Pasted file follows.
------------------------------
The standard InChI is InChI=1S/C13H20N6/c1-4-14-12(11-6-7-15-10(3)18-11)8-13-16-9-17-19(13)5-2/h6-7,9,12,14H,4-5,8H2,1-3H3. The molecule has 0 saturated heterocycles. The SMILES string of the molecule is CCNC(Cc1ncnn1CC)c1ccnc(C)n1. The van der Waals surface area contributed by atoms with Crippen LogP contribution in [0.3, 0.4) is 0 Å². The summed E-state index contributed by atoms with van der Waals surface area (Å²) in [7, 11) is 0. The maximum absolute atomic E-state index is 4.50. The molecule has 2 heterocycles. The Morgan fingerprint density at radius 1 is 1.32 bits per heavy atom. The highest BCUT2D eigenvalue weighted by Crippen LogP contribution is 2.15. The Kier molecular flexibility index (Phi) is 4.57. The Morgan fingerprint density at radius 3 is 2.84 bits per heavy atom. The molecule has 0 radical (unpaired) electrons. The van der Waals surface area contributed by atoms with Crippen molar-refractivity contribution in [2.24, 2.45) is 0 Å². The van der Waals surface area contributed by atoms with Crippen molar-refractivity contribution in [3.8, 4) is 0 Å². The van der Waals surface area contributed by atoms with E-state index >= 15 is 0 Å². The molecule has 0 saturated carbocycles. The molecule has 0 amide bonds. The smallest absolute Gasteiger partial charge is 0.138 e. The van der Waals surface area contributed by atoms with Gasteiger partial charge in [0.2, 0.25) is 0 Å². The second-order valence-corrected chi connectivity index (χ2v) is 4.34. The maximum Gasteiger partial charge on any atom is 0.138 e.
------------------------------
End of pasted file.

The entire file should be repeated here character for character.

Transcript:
The standard InChI is InChI=1S/C13H20N6/c1-4-14-12(11-6-7-15-10(3)18-11)8-13-16-9-17-19(13)5-2/h6-7,9,12,14H,4-5,8H2,1-3H3. The molecule has 0 saturated heterocycles. The SMILES string of the molecule is CCNC(Cc1ncnn1CC)c1ccnc(C)n1. The van der Waals surface area contributed by atoms with Crippen LogP contribution in [0.3, 0.4) is 0 Å². The summed E-state index contributed by atoms with van der Waals surface area (Å²) in [7, 11) is 0. The maximum absolute atomic E-state index is 4.50. The molecule has 2 heterocycles. The Morgan fingerprint density at radius 1 is 1.32 bits per heavy atom. The highest BCUT2D eigenvalue weighted by Crippen LogP contribution is 2.15. The Kier molecular flexibility index (Phi) is 4.57. The Morgan fingerprint density at radius 3 is 2.84 bits per heavy atom. The molecule has 0 radical (unpaired) electrons. The van der Waals surface area contributed by atoms with Crippen molar-refractivity contribution in [2.24, 2.45) is 0 Å². The van der Waals surface area contributed by atoms with Crippen molar-refractivity contribution in [3.8, 4) is 0 Å². The van der Waals surface area contributed by atoms with E-state index >= 15 is 0 Å². The molecule has 0 saturated carbocycles. The molecule has 0 amide bonds. The smallest absolute Gasteiger partial charge is 0.138 e. The van der Waals surface area contributed by atoms with Gasteiger partial charge in [0.2, 0.25) is 0 Å². The second-order valence-corrected chi connectivity index (χ2v) is 4.34. The maximum Gasteiger partial charge on any atom is 0.138 e.